There are two clear avenues in front of the Magic when it comes to the Rockets and Lakers. One would entail sending Howard to either team in a two-team trade, with Andrew Bynum the key piece being offered by the Lakers -- though there are reservations on both ends about whether a long-term commitment could be achieved with either player in such a scenario. The Lakers also lack the ability to absorb significant salary beyond Howard's in a two-team deal and don't have access to draft picks that would satisfy Orlando's rebuilding desires.

As an alternative, the Rockets have signaled a willingness to receive Bynum in a deal that would send Howard to the Lakers. The key impediment in the way of such an arrangement would be whether Howard would relax his insistence that the Nets are the only team he would commit to long term in a trade. In that way, the Howard trade saga is increasingly mirroring the deal that took many twists and turns before ultimately sending Carmelo Anthony from Denver to the Knicks in February 2011.

Neither Bynum nor his agent, David Lee, has been contacted to gauge the All-Star center's desire to sign a long-term deal if traded, a league source said Wednesday. On Tuesday, the Lakers assured Bynum's camp that "nothing's happening" on the trade front, the person said. 

Although the Lakers' acquisition of Steve Nash has made the Lakers instantly more appealing to Howard, sources say the pairing of the 38-year-old point guard with 33-year-old Kobe Bryant hasn't sold Howard that joining the Lakers would provide more than a fleeting window to win a title. Howard has long preferred joining 28-year-old point guard Deron Williams with the Nets, who also have added All-Star Joe Johnson to the mix in a trade with Atlanta.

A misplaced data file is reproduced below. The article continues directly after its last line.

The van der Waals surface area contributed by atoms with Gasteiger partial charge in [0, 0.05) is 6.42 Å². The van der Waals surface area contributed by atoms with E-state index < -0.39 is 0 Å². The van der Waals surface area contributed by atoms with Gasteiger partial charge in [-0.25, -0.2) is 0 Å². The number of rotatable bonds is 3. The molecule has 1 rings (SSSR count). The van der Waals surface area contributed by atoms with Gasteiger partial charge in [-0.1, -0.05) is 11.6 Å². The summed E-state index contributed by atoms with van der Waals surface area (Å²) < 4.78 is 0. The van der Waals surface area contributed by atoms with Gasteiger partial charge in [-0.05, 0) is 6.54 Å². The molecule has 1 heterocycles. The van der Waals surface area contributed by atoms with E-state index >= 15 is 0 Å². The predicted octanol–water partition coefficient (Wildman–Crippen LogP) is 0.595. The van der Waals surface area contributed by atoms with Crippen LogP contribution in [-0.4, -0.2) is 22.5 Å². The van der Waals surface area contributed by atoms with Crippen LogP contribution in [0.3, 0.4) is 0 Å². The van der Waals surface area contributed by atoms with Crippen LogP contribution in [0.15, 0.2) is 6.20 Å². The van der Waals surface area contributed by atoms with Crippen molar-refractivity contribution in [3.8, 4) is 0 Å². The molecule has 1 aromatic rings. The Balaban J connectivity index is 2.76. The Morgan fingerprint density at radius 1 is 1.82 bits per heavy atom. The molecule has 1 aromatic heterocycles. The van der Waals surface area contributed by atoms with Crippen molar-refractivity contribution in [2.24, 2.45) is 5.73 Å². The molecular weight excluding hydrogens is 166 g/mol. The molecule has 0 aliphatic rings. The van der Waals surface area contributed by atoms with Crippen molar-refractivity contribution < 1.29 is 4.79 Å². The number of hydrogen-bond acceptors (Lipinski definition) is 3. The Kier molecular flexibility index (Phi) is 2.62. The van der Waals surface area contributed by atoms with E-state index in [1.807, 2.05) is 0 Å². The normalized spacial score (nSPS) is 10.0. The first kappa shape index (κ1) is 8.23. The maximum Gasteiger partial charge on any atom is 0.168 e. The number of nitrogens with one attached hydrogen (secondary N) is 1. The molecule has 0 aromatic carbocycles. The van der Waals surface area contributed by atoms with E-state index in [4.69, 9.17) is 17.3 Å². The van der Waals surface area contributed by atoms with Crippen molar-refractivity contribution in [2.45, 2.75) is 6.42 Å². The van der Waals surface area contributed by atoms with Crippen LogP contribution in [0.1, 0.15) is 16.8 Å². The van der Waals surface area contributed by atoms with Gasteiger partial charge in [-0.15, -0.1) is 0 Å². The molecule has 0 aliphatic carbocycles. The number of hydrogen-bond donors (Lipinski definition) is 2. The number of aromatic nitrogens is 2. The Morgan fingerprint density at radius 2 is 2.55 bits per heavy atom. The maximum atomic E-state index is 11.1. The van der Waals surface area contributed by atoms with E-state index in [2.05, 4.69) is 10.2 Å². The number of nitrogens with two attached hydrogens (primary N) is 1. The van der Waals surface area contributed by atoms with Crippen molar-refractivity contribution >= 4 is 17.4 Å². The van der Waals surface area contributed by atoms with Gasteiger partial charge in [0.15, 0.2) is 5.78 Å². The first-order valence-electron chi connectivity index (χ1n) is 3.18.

But the aggressiveness of the Rockets, who have spent two years trying to parlay their picks, assets and cap space into a superstar, may have changed the landscape for Howard. Coincidentally, the Nets' success in trading for Williams against his will and subsequently persuading him to commit with a five-year, $98.75 million contract might have emboldened the Rockets' long-held belief that they could convince a top talent like Howard or Bynum to stay once they spent a year with the organization.

The Magic are intently focused on a package of assets for Howard that includes multiple first-round picks, a player or two and maximum cap relief to commence a ground-up rebuilding process under new general manager Rob Hennigan, who comes from the long-term planning tree of the Spurs and Thunder. Orlando would have achieved many of those goals in a four-team trade that took shape over the weekend in which Cleveland would have absorbed Kris Humphries in a sign-and-trade and the Clippers would have taken MarShon Brooks from the Nets. The deal would have yielded four first-round picks for the Magic along with Lopez and the divesting of Jason Richardson's $18.6 million over the next three seasons.

But that scenario came undone Monday, according to a person involved in the process, when the Cavaliers were eliminated as a facilitating trade partner. The Humphries-to-Cleveland aspect of the deal, which created more savings for the Magic, was complicated by the necessity for Humphries -- an unrestricted free agent -- to accept a one-year guarantee from the Cavs in the process.